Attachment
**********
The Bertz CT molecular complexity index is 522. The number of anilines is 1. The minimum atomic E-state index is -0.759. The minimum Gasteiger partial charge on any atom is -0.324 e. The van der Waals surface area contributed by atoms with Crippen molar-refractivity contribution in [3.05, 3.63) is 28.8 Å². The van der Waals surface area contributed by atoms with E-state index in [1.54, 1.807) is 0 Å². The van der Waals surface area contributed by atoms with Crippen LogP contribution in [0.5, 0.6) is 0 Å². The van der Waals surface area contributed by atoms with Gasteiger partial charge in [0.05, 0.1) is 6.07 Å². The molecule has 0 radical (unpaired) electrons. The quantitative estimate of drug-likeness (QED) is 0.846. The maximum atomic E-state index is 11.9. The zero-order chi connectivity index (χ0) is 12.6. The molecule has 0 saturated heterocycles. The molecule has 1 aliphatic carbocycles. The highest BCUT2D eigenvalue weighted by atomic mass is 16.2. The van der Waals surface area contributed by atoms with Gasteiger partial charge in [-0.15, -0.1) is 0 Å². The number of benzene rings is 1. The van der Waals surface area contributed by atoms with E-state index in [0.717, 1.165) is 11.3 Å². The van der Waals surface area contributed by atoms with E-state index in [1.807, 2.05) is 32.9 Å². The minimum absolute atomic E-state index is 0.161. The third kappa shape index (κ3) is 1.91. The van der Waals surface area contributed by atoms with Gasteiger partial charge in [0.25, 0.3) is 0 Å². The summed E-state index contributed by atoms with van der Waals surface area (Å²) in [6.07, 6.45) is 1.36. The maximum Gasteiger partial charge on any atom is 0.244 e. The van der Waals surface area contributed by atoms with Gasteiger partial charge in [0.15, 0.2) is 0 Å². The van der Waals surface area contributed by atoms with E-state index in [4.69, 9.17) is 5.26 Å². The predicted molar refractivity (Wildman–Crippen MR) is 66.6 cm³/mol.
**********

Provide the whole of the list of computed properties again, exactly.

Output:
The Bertz CT molecular complexity index is 522. The number of anilines is 1. The minimum atomic E-state index is -0.759. The minimum Gasteiger partial charge on any atom is -0.324 e. The van der Waals surface area contributed by atoms with Crippen molar-refractivity contribution in [3.05, 3.63) is 28.8 Å². The van der Waals surface area contributed by atoms with E-state index in [1.54, 1.807) is 0 Å². The van der Waals surface area contributed by atoms with Crippen LogP contribution in [0.5, 0.6) is 0 Å². The van der Waals surface area contributed by atoms with Gasteiger partial charge in [0.05, 0.1) is 6.07 Å². The molecule has 0 radical (unpaired) electrons. The quantitative estimate of drug-likeness (QED) is 0.846. The maximum atomic E-state index is 11.9. The zero-order chi connectivity index (χ0) is 12.6. The molecule has 0 saturated heterocycles. The molecule has 1 aliphatic carbocycles. The highest BCUT2D eigenvalue weighted by atomic mass is 16.2. The van der Waals surface area contributed by atoms with Gasteiger partial charge in [-0.15, -0.1) is 0 Å². The number of benzene rings is 1. The van der Waals surface area contributed by atoms with E-state index in [0.717, 1.165) is 11.3 Å². The van der Waals surface area contributed by atoms with E-state index in [1.807, 2.05) is 32.9 Å². The minimum absolute atomic E-state index is 0.161. The third kappa shape index (κ3) is 1.91. The van der Waals surface area contributed by atoms with Gasteiger partial charge in [0.25, 0.3) is 0 Å². The summed E-state index contributed by atoms with van der Waals surface area (Å²) in [6.07, 6.45) is 1.36. The maximum Gasteiger partial charge on any atom is 0.244 e. The van der Waals surface area contributed by atoms with Gasteiger partial charge in [0.15, 0.2) is 0 Å². The van der Waals surface area contributed by atoms with E-state index in [4.69, 9.17) is 5.26 Å². The predicted molar refractivity (Wildman–Crippen MR) is 66.6 cm³/mol.